Bigger Sales are Drawn from the Bigger Picture
There’s a reason our Blueprint process is the first step in every relationship with every client. And there’s a reason some of our clients feel a bit perplexed in the process. By the time they’ve gotten to know us well enough to realize that we’re as incentivized to increase their sales as they are, they’re eager to get started.
At that point, the Blueprint can feel like we’re taking a step back. But we’re not: rather, we won’t take another step without completing that 50-plus-question questionnaire with each new client.* Some of the questions focus on operational strengths and weaknesses, others collect sales and marketing history, and a few are designed to get to know your current customers and what they think of you.
Even the bad stuff. OK, especially the bad stuff. But we don’t use their complaints to suggest operational changes or jump to the conclusion that your positioning is bad. It’s part of the larger picture we want to develop of you and your business. That picture – the first one we develop based on your initial Blueprint – is focused on your sales opportunities. But before we can help you maximize your sales, we have to understand your strengths and weaknesses. That gives us what we need to develop the best sales plans for you right out of the gate. As your sales increase, we may make suggestions to help you fix your shortcomings (while we remain focused on sales).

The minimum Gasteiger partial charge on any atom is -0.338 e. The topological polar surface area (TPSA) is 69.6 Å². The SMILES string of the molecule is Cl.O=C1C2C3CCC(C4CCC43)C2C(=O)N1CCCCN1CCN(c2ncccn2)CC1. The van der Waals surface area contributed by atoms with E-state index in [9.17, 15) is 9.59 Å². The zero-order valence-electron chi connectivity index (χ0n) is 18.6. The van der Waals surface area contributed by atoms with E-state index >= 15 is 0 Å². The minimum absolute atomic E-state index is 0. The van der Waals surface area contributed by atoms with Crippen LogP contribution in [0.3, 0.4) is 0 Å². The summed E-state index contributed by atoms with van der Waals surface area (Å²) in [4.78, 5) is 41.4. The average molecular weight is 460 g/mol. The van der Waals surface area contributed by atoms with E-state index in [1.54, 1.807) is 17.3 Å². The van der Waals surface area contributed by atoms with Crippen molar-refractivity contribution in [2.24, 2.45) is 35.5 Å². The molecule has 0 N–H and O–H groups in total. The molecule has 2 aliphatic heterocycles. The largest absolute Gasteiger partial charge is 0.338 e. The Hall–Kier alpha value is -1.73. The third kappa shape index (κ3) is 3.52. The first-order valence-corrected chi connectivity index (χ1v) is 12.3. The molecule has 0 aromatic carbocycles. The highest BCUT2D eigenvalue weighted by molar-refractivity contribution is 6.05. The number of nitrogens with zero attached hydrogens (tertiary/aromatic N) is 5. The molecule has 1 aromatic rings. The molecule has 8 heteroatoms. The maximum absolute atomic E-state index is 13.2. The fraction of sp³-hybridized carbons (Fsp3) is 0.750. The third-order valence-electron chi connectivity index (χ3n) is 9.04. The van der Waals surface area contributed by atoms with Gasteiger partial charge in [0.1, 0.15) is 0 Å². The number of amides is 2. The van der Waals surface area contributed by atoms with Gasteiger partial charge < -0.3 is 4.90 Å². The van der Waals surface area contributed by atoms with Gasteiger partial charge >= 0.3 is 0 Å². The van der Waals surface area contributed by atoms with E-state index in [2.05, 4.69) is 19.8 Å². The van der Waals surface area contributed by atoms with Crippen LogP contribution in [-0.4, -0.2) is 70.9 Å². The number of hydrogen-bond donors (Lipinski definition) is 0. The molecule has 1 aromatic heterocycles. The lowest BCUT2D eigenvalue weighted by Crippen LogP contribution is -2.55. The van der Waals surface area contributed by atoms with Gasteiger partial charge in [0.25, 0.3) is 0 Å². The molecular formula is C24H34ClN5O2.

At that stage, we often use a variety of customer review and feedback tools – all designed to quickly identify the best sales opportunities for you. While customer complaints are helpful, they don’t comprise business advice.
In a recent article about angry customers, Phil Libin, co-founder of Evernote, hits it right on the head:
“Customer feedback is great for telling you what you did wrong. It’s terrible at telling you what you should do next.”
Our customers tell us the Blueprint is a great first step, a virtual roadmap showing them where to go, and what to do, next.
*Download a copy if you’d like to see it.
Sales Renewal’s insight:
Customer complaints are very important, but they’re only useful when considered in context, as part of your larger business picture.